San Francisco-based landscape design stalwart SurfaceDesign resuscitated a modern garden that was nearly destroyed by a wildfire.
After a wildfire wiped out much of the protective madrones in the forest below this stunning Mork Ulnes–designed property—and charred much of the garden and main residence—Surfacedesign came in to assess the damage and replant. “The pool area mostly survived the fire, since the concrete walls acted as a firebreak for the area,” says principal Michal Kapitulnik. It’s comprised of a mix of grasses, pink muhly grass and deer grass, that capture light and move with the wind. They’re accented with more structural agave groupings. Because many of the larger trees and shrubs surrounding the home were lost, creating a sound and wind barrier was a priority.
“Salvaged olive trees and newly added Arbutus x ‘Marina’ [strawberry trees] provided shade and scale to the newly exposed hillside post-fire,” Kapitulnik says. Along the driveway entrance, invasive acacias were taking over. “After we eradicated the invasives, we established a palette of native shrubs including manzanitas and ‘Davis Gold’ toyon with oak trees,” she adds. Erosion control was also a big concern with the newly exposed hillside. The Surfacedesign team took cues from native flowers and grasses to secure it. “We hydroseeded the hillside that had burned with a custom mix of California barley, purple needlegrass, nodding needlegrass, California melic, pine bluegrass, and nanus lupin,” Kapitulnik explains.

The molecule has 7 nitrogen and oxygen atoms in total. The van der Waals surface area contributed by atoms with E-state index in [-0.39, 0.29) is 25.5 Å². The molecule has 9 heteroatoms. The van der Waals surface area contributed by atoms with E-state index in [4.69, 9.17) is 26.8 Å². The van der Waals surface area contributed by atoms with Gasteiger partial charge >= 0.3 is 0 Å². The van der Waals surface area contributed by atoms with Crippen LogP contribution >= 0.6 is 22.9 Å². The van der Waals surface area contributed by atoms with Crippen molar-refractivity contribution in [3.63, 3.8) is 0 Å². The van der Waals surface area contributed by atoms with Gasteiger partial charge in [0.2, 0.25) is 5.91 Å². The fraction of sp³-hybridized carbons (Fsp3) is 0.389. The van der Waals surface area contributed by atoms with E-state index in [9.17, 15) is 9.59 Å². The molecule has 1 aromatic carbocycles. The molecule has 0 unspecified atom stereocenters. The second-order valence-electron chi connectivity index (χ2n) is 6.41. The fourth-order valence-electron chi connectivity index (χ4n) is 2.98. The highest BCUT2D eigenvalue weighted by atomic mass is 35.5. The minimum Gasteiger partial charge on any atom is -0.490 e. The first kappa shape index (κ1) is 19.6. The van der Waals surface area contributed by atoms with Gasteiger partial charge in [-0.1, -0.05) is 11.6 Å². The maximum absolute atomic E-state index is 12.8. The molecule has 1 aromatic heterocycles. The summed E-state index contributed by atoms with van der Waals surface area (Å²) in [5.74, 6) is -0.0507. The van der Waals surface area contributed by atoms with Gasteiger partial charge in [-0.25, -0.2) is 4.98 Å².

To help retain moisture in the soil around the new plantings, they used gravel mulch instead of bark and plant materials. It’s noncombustible and won’t blow away in a gust. Two years after the work was finished, only traces of fire scars remained. “Even the madrones are coming back,” she says. “It’s a very resilient place.”
Fireproofing Tips for Landscape Design
1. Say Goodbye to Invasives
Remove as many invasive species from the landscape as possible. They’ll be the first to grow back and can be serious fire-spreaders.
2. Plant Strategically
Plant native wildflower and grass seeds to stabilize a hillside left barren by flames, or in a large meadow, to keep invasive species at bay.
3. Choose Gravel Mulch
Install gravel mulch instead of traditional bark— it’s noncombustible, keeps moisture in the soil, and doesn’t blow around.
Be aggressive about replanting native trees like toyon and live oaks, which can keep nonnatives away and create a wind-screen in a landscape that’s been decimated by fire.